The Battlefield of Culloden was not far from the cairns. Our guide gathered us near the visitor’s center to give us some history, and then turned us loose to explore as we wished. Inside the visitors center were historic armaments and archaeological finds from the battle. An immersion theater with a 360-degree view very realistically puts you in the middle of the battlefield with the Jacobites coming on one side and the British on the other, while you stand in the middle. The story of this battle is fascinating, complicated, and very sad. It marks the last battle that was ever fought on Scottish soil.
The Jacobites were supporters of the restoration of the Stuart line to the British throne under Prince Charles, and they were a political movement from 1688 until this day of battle. Nicknamed “Bonnie” for his youthfulness (he was 24 years old), Prince Charles’s court was in exile in France. Having won some skirmishes, he was master of Scotland and summoned troops for the uprising. The army was made up of French fighters as well as Irish and Scottish clansmen. William Augustus, duke of Cumberland, led the British soldiers on the other side. The battle occurred on the 16th of April, 1746.
The battle was a rout. The Jacobites had numbered 5,500. By the time the battle was over, 1,500 Jacobites had been slain compared to only 100 of the British. The bonnie prince turned tail and eventually ended up in Rome. This memorial, built in 1881, remembers the Scottish lives lost.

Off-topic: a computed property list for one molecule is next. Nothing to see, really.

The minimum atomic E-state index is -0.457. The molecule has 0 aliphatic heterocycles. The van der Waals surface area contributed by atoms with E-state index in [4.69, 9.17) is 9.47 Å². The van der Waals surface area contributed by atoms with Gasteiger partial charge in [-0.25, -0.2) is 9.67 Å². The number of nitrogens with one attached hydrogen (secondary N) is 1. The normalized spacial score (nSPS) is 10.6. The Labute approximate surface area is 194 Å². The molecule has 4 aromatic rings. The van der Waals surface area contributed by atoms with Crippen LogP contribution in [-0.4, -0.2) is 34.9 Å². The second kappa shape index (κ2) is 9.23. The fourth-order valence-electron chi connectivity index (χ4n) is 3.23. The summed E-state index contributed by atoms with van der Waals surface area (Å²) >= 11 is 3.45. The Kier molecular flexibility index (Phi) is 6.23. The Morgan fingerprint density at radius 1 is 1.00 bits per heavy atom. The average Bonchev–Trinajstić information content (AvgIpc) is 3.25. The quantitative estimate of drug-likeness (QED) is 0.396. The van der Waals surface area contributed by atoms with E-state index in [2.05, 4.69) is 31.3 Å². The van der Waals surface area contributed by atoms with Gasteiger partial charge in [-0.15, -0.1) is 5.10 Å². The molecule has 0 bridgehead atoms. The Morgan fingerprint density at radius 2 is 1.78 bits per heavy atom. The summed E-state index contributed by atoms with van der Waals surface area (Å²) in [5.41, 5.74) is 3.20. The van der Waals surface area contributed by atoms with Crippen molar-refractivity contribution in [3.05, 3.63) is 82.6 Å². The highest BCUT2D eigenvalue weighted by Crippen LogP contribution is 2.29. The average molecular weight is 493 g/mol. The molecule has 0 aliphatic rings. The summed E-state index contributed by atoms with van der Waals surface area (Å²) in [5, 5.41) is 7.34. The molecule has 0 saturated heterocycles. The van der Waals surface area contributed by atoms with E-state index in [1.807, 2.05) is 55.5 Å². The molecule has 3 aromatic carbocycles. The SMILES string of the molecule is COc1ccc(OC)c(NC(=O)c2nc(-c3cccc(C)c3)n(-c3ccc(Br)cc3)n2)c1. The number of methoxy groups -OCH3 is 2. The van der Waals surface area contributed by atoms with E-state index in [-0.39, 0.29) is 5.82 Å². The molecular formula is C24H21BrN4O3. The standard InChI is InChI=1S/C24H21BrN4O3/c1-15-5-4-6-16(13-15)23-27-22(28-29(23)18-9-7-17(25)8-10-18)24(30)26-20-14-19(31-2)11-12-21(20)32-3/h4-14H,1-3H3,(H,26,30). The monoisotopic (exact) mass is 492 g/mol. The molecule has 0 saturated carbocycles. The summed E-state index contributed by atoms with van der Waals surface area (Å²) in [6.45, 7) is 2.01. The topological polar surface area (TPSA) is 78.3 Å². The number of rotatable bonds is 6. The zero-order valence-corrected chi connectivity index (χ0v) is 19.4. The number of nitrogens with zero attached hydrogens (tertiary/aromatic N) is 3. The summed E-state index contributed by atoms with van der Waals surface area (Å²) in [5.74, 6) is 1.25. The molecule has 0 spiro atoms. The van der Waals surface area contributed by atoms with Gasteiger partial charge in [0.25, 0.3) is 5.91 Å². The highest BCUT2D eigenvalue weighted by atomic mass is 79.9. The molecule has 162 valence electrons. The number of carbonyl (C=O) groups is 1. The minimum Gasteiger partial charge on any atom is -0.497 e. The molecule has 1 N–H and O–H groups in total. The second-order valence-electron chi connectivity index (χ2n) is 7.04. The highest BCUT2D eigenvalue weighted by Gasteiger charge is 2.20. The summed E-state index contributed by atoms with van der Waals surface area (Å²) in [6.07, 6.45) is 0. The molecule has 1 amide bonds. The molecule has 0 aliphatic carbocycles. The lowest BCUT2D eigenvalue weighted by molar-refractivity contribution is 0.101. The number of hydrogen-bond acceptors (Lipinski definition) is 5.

The Battle of Culloden marked a turning point in the British treatment of the Scots people. For the next 150 years, they worked hard to break up the clans by banning traditional songs, the wearing of kilts, and the Gaelic language.
As we strolled through the battlefield, I kept eyeing this picturesque little thatched cottage on the far side of it.
Leanach Cottage existed when the conflict occurred and was once part of a larger farmstead. Immediately afterward, it was used as a field hospital.
The little town of Beuly was also on our agenda for the day, and on the way to it we caught a glimpse of our first Highland cow. It wouldn’t come any closer than this for a picture, though.
Beauly was a lunch stop, but it also contained the ruins of a 12th century priory. What is a priory, you ask? I looked it up for you: it is a small monastery.
We had circled Inverness from Clava Cairns and Culloden on the east to Beauly on the west, and now it was time to head south to Glen Affric. We were on narrow roads, getting deeper into the Highland hills, and I was impressed that our guide could negotiate the traffic and also talk to us, all at the same time. Riding on the left side was still awfully confusing to this American and I was sure we were headed for a crash!
We stopped at River Affric, in Glen Affric, for a hike. There were a couple of trail options, and also an option to just sit. The group split up, and when we set off on our chosen trail we mostly had it to ourselves. The forest was hushed, the air damp. We walked through blooming heather, ferns and lush greenery, tall trees and hills, and the beautiful rushing river. A picture from our hike is at the top of this blog, and there are more below. I will leave you here for now to just enjoy them. We thoroughly enjoyed our day with Rabbie’s.
Next time – out to the Island of Skye